It is precisely because Venezuelans deserve to have our voices — and our votes — respected, that it is essential the EU actively supports the interim government until a free and fair presidential and parliamentary election is held.  

It’s no secret that the interim government has faced an uphill battle. We are imperfect. Forged together in the face of a brutal tyrant, we reflect the broad spectrum of political and economic philosophies and disagree on a lot of issues. 

And yet we are united on the most important one of all: Our future is democracy. No one person should be above the law. No one person should dictate who lives and dies, who has access to life-saving aid and who gets to speak their mind or be silenced. 

The interim government is the only democratically elected institution in our country. We are the last standing bedrock of our country’s democracy, and we are working relentlessly to ensure our people have a chance to determine their own future.     

Second, synchronize support with the Americas. All eyes are now on U.S. President Joe Biden’s administration, for whom Venezuelan democracy will remain a top priority.  

The U.S. and EU have not always been on the same page when it comes to Venezuela, impeding an effective, blocking progress. The EU should quickly align its policy with Washington’s in order to forge a coherent global policy that supports a democratic transition through credible elections.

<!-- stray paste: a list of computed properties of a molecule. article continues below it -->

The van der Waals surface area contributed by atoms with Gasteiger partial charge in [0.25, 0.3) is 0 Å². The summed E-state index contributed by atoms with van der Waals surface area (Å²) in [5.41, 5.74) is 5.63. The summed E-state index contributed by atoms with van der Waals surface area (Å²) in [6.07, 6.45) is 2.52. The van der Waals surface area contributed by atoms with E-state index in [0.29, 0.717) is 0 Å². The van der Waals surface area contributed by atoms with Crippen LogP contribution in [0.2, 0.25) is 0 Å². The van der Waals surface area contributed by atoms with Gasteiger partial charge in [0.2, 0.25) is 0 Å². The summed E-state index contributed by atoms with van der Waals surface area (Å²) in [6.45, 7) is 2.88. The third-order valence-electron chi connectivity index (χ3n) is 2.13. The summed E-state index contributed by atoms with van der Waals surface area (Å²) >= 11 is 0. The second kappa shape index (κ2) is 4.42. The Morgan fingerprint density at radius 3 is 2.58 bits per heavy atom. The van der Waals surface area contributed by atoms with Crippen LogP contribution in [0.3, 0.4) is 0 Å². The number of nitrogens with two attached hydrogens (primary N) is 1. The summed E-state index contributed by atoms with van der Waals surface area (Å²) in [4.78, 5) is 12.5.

Third, mix pressure with incentives to kickstart negotiations. The only path forward for Venezuela is that of free, fair and inclusive presidential elections in 2021. Left to his own devices, Maduro won’t agree to this. The only way to shift Maduro’s calculus in favor of transition is to deploy a mix of carrots and sticks that will bring him to the table.  

The U.S., Canada and the United Kingdom have already imposed a stronger set of targeted individual sanctions against Maduro and his allies. If Maduro refuses to agree to elections, those sanctions should be aligned with the EU.  

Europe’s financial loopholes — which have proved so lucrative for those looking to launder money — must be closed. Should Maduro and other members of the regime comply with a political transition and agree to a free and fair electoral process, then those sanctions can be eased. 

In addition, the EU should put its energy behind international accountability processes that can hold Venezuelan criminals to account for their rampant human rights abuses. This includes supporting efforts at the International Court of Justice, the Human Rights Council and through domestic courts using universal jurisdiction to ensure that the death squads roaming through Venezuela’s streets are held to account.  

And finally, Europe must champion an inclusive solution out of this political crisis that embraces the full diversity of the Venezuelan people. That means supporting the countless civil society organizations that are bravely delivering humanitarian aid and championing democratic values in the face of serious dangers. It means empowering Venezuelan women and youth with the resources they need to push for meaningful change.  

The interim government recognizes that it is only as powerful as the people it represents. Our mandate comes from the millions of Venezuelans who have stood up to tyranny and who continue to risk their lives to achieve the democratic practices so many take for granted.  

It is critical that the EU join us, and support us, in creating the change the Venezuelan people need.